YORK – The county has a long-standing rule of thumb regarding private driveways and field entrances – if one already exists and a land owner wants a second, it should financially be on the landowner to pay for the installation of the entrance and the accompanying culvert. If a road entrance does not exist to a field or a farm, then the county will put one in.
But what if a landowner lost a field entrance to no fault of his own and the existing entrance is so tight it cannot easily be used? Should the county put in the new entrance and culvert, and pay for it?
That conversation was held this past week when the York County Commissioners met in regular session.
A landowner had requested that an additional driveway and/or culvert be created into his field for just those before-mentioned reasons.
The landowner contacted Commissioner Kurt Bulgrin, who then brought the matter to the board.
“He did have access but he lost that due to no fault of his own and the access point now is where a well is located and it is very difficult to get equipment in there,” Bulgrin said.
“There is a roughly 30-foot driveway into their field,” said York County Highway Superintendent Harvey Keim. “Yes, there is a well there, and yes, you have to sit up and drive and pay attention when you are going in there, but he does have access.”
Bulgrin said he was also concerned because the landowner said he made the request with the roads department last spring and nothing has happened.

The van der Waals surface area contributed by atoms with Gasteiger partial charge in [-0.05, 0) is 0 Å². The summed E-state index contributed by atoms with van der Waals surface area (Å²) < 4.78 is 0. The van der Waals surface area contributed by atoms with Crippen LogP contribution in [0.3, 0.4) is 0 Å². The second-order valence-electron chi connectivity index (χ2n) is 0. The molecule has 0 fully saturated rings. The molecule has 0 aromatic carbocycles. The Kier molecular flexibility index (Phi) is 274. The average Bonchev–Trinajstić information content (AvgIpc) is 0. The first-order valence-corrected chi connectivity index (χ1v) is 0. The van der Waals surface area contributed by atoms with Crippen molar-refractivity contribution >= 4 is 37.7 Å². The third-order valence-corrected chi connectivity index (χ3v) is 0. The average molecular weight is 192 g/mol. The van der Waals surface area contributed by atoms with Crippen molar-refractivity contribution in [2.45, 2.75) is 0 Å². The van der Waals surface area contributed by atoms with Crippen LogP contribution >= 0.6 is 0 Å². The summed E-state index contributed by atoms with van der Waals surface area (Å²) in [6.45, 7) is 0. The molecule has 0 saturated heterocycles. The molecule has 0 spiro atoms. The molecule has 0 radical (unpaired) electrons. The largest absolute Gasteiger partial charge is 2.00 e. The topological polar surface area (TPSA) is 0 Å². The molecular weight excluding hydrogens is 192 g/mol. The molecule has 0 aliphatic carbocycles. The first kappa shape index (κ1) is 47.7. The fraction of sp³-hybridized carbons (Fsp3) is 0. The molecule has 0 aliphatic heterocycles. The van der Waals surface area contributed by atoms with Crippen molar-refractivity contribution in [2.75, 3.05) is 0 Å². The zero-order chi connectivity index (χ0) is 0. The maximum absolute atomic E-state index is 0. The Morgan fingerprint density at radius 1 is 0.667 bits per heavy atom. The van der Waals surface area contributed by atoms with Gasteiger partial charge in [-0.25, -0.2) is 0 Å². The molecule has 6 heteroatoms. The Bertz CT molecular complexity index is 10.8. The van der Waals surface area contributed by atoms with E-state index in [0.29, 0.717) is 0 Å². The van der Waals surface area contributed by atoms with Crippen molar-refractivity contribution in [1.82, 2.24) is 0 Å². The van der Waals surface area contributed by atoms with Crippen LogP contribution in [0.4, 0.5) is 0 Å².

“When you look at the valuation of this county, most of it comes from ag land,” Bulgrin said. “We are talking about $1,000 here. I guess I don’t see where installing this culvert is a big deal.”
“He lost that once access point, that wasn’t his fault,” added Commissioner Jack Sikes.
“Our job is to work for the people who pay the taxes,” Bulgrin said. “I make a motion the county puts in this culvert at the county’s cost.”
Sikes seconded the motion.
“I will offer an amendment that we cost share,” said Commissioner Randy Obermier. “We supply the culvert, share the cost.”
The amendment received no second, so the action item went back to the first motion.
“If this passes, what kind of timeframe are we looking at, to get it in?” Bulgrin asked Keim.
“The road department is out doing roads,” Keim responded. “Driveways are not the roads department’s priority.”
“Everyone is always asking him (Keim) where we are with the one-and-six-year projects,” Bamesberger said. “Let’s let him do the one-and-six-year projects. I don’t think he needs to be running around installing private driveways.”
A vote was taken. Bulgrin, Sikes and Obermier voted in favor of the county roads department putting in the culvert (in their timeframe, when they have time) and the county paying for it. Bamesberger and Commissioner Paul Buller voted against.
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